Real estate markets throughout Alabama have had a strong year through the third quarter of 2019.The Alabama Statewide Housing Affordability Index (AHAI) decreased 0.75% this quarter to 199.5 when compared to Q2’s score of 201.0. This slight decrease was caused by the appreciation of home prices throughout the state, but was also offset by declining interest rates. The composite monthly interest rate fell from 4.00% to 3.67% quarter-over-quarter, while the median sales price of Alabama homes increased from $172,294 in the previous quarter to $180,686 in quarter 3. Rising home price appreciation and falling interest rates were also met with a 5.48% year-over-year increase in median family income (MFI) in Alabama.
The minor decrease in AHAI this quarter means that a family earning Alabama’s median family income of $63,500 has a little less than 2 times the required income to qualify for a loan to buy the statewide median-priced home, assuming an 80% loan-to-value ratio. The National Housing Affordability Index for the third quarter of 2019 was 154.8, 29% lower than Alabama’s third quarter score. A family earning the nation wide median family income of $75,500 has a little more than 1.5 times the necessary income to buy the nationwide median-priced home, which was $277,133. Even though the national median family income is 13% higher than that of Alabama, Alabama still continues to be more affordable than the nation as a whole due to the relatively low housing prices as well as consistent wage growth in recent years.
To read the Alabama Center for Real Estate’s entire Q3 2019 Alabama Housing Affordability Index, with a detailed explanation of the AHAI’s methodology, click here.
Alabama’s Most Affordable Metropolitan Areas
The table shows Alabama’s most affordable metropolitan areas. There are 12 of these areas in the state, according to the Center for Business and Economic Research (CBER) at the University of Alabama. Alabama’s metropolitan areas are Florence-Muscle Shoals, Anniston-Oxford, Decatur, Montgomery, Gadsden, Mobile, Huntsville, Tuscaloosa, Dothan, Birmingham-Hoover, Daphne-Fairhope-Foley and Auburn-Opelika.
The smallest metro area in terms of population is Gadsden, with 120,755 residents in the metro area in 2017. Gadsden’s population is slowly declining according to Census data, and CBER projects that the Gadsden metro-area population will drop by 3.7% with 100,612 projected residents in 2030.
The largest is Birmingham-Hoover, with 1,147,417 residents in the seven-county metro area. CBER projects a 7.3% increase in population to 1,210,100 residents by 2030.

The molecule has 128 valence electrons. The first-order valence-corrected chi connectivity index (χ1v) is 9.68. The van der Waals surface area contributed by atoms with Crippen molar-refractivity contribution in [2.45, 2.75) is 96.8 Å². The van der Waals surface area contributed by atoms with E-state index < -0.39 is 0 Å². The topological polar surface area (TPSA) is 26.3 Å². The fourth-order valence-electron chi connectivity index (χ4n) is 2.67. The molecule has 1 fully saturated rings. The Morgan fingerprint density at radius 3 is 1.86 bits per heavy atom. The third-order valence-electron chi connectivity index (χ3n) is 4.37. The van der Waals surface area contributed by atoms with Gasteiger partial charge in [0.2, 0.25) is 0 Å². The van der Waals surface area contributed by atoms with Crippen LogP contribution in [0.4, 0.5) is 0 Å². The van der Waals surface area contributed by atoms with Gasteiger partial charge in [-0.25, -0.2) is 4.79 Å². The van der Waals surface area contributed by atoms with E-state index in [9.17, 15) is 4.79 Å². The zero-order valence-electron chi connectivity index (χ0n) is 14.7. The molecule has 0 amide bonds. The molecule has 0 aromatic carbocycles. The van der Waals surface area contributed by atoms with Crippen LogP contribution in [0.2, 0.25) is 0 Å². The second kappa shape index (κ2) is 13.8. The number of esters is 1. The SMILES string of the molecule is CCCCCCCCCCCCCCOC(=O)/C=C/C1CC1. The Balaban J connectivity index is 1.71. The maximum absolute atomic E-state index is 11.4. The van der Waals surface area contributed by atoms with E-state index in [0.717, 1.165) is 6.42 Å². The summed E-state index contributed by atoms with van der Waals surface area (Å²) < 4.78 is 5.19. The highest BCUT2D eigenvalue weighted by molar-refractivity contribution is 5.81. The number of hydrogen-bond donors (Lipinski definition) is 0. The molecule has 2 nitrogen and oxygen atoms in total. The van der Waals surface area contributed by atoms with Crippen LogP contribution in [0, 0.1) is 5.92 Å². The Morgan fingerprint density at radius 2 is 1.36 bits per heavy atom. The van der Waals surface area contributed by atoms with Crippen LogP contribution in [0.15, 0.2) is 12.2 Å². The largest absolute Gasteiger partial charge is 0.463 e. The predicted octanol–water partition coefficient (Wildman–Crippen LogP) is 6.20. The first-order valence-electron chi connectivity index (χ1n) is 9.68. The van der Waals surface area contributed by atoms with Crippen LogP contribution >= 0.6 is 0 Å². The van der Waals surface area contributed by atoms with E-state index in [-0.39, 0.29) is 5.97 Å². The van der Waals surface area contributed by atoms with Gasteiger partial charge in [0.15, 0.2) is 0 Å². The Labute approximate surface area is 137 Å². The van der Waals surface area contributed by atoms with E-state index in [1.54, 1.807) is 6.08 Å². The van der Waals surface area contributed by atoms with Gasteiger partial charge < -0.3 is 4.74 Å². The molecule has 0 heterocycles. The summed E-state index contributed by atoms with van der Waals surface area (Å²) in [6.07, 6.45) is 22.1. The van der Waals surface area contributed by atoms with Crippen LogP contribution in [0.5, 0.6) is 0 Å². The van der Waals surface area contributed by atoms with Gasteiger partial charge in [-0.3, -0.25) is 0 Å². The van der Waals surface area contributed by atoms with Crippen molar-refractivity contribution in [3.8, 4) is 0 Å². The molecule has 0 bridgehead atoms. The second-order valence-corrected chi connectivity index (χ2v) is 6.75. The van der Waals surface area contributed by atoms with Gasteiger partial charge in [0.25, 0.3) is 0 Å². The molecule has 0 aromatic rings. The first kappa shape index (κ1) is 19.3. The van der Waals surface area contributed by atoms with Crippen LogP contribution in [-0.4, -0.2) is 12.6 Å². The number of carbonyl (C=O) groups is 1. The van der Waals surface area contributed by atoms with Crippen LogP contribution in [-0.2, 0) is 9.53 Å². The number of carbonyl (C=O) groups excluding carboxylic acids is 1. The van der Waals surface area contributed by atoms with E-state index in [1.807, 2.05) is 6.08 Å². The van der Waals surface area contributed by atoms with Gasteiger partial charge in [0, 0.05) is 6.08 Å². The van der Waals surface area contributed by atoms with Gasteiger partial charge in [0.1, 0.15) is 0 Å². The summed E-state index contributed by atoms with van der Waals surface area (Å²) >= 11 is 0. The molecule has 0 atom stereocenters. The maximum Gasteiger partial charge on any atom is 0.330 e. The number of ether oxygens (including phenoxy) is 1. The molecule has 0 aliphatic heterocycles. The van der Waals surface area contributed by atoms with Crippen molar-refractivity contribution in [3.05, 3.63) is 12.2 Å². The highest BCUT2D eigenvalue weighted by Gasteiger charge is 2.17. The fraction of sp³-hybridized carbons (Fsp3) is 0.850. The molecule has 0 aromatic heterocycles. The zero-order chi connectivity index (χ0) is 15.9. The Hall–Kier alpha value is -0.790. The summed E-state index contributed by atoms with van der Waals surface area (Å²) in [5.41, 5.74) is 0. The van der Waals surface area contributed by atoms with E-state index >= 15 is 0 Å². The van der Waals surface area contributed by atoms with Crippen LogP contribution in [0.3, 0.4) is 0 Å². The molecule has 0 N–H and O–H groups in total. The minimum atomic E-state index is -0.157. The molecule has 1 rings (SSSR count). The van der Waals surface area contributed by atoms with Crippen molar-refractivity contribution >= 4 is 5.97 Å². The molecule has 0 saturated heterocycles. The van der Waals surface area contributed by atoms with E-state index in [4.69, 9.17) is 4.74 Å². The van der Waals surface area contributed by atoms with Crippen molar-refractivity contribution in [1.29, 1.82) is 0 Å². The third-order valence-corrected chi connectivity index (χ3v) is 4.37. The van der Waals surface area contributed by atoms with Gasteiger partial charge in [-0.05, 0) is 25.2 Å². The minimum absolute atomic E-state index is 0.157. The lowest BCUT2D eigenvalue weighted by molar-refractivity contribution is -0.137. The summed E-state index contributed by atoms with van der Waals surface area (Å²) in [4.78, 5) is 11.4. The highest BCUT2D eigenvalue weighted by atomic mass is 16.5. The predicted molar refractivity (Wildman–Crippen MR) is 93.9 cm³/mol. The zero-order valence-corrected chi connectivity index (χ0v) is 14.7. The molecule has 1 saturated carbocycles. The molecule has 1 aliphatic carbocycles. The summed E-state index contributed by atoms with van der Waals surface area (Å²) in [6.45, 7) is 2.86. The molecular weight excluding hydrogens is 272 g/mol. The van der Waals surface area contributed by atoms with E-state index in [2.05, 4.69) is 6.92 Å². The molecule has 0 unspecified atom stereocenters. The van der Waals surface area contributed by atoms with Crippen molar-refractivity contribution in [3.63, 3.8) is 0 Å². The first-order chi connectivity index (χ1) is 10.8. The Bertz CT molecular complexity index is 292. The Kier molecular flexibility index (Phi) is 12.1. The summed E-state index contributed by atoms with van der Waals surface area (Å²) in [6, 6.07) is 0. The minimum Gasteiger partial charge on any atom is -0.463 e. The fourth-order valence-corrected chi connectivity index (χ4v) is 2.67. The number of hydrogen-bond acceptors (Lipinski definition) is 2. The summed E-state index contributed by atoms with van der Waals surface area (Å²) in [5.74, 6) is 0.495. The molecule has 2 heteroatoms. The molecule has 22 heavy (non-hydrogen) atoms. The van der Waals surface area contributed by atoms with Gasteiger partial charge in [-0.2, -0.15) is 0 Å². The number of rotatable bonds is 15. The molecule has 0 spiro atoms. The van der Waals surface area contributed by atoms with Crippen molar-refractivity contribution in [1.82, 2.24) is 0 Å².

The fastest-growing metro area in the state is Daphne-Fairhope-Foley. There were 208,563 residents in the metro area during 2016. CBER projects that the metro population will increase 43.6% from 2010 to reach 300,899 by 2040.
The most affordable metro areas in Alabama, ranked by ACRE’s Alabama Housing Affordability Index, are Florence-Muscle Shoals (251.7), Anniston-Oxford (234.0), Decatur (226.4), Montgomery (222.4) and Gadsden (221.3). One notable observation is that the two most populated metro areas in Alabama, Birmingham-Hoover and Huntsville did not make the top five most affordable metro areas. This can be attributed to a high median sales price, $221,000 in Birmingham and $224,131 in Huntsville, in the third quarter of 2019 which is not uncommon for the two largest metro areas in the state.
The least affordable metro areas are Auburn-Opelika (161.7) and Daphne-Fairhope-Foley (186.3). The quarter-over-quarter increase for these markets total 2.25% in Auburn-Opelika and 6.91% in Daphne-Fairhope-Foley. Both areas have median family incomes significantly above the state average, but are also home to median sales prices in the mid 200s range: $249,829 for Auburn-Opelika and $245,500 in Daphne-Fairhope-Foley. It should be noted, however, that the median price in Daphne-Fairhope-Foley includes condominium sales, many of which are of the ultra-luxury, beachfront type.
Alabama’s Most Affordable Non-Metropolitan Areas
The four most affordable non-metropolitan areas in Alabama are Monroe County (210.0), Cullman County (194.1), Talladega County (188.2), and Marshall County (177.3). Five out of six non-metro areas showed a decrease in affordability this quarter.
Notably, Cullman County was the only non-metropolitan area to see an increase in their third quarter AHAI score. This quarter’s score of 194.1 rose 8.9% when compared to the previous quarter’s score of 178.3.
At $54,700, Marshall County has the highest median family income of Alabama’s non-metro areas. This can be explained Marshall County’s proximity to the Huntsville metro area and overall job growth in north Alabama. Huntsville-area real estate, again, is somewhat expensive, so it is not surprising that many people buy houses in nearby areas, such as Marshall County, and commute to Huntsville for work.
The least affordable non-metropolitan area in Alabama is Tallapoosa County, with an AHAI score of 106.6. Quarter-to-quarter data tells us that Tallapoosa County is the only area in the state that is consistently below the national AHAI score. However, Tallapoosa County’s median sales price of $286,167 includes a significant number of expensive waterfront homes on Lake Martin.